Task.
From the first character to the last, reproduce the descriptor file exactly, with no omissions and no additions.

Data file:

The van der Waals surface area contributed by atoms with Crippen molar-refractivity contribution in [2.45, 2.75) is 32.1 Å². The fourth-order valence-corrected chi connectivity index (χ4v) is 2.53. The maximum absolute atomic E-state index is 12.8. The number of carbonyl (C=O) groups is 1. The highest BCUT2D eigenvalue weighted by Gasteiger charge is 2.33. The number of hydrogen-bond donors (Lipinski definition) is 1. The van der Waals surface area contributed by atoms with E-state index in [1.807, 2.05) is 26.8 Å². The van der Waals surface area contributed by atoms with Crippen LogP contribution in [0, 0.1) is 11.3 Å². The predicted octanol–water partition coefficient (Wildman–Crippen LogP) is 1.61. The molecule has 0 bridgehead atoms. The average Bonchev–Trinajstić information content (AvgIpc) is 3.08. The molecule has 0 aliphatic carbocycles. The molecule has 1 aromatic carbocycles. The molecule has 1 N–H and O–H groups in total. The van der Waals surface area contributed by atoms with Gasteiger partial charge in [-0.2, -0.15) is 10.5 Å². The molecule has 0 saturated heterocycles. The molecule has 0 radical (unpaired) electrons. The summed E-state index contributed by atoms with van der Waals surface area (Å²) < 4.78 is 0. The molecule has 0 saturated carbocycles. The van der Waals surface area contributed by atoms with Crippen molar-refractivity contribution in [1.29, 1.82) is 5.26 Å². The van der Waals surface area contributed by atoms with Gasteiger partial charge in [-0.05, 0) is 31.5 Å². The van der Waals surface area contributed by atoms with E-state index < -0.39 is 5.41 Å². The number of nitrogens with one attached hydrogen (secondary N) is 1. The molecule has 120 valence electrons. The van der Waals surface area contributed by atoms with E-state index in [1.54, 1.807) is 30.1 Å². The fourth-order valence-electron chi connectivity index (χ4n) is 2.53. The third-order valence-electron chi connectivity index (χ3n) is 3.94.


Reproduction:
The van der Waals surface area contributed by atoms with Crippen molar-refractivity contribution in [2.45, 2.75) is 32.1 Å². The fourth-order valence-corrected chi connectivity index (χ4v) is 2.53. The maximum absolute atomic E-state index is 12.8. The number of carbonyl (C=O) groups is 1. The highest BCUT2D eigenvalue weighted by Gasteiger charge is 2.33. The number of hydrogen-bond donors (Lipinski definition) is 1. The van der Waals surface area contributed by atoms with E-state index in [1.807, 2.05) is 26.8 Å². The van der Waals surface area contributed by atoms with Crippen LogP contribution in [0, 0.1) is 11.3 Å². The predicted octanol–water partition coefficient (Wildman–Crippen LogP) is 1.61. The molecule has 0 bridgehead atoms. The average Bonchev–Trinajstić information content (AvgIpc) is 3.08. The molecule has 0 aliphatic carbocycles. The molecule has 1 aromatic carbocycles. The molecule has 1 N–H and O–H groups in total. The van der Waals surface area contributed by atoms with Gasteiger partial charge in [-0.2, -0.15) is 10.5 Å². The molecule has 0 saturated heterocycles. The molecule has 0 radical (unpaired) electrons. The summed E-state index contributed by atoms with van der Waals surface area (Å²) < 4.78 is 0. The molecule has 0 saturated carbocycles. The van der Waals surface area contributed by atoms with Crippen molar-refractivity contribution in [1.29, 1.82) is 5.26 Å². The van der Waals surface area contributed by atoms with Gasteiger partial charge in [-0.05, 0) is 31.5 Å². The van der Waals surface area contributed by atoms with E-state index < -0.39 is 5.41 Å². The number of nitrogens with one attached hydrogen (secondary N) is 1. The molecule has 120 valence electrons. The van der Waals surface area contributed by atoms with E-state index in [1.54, 1.807) is 30.1 Å². The fourth-order valence-electron chi connectivity index (χ4n) is 2.53. The third-order valence-electron chi connectivity index (χ3n) is 3.94.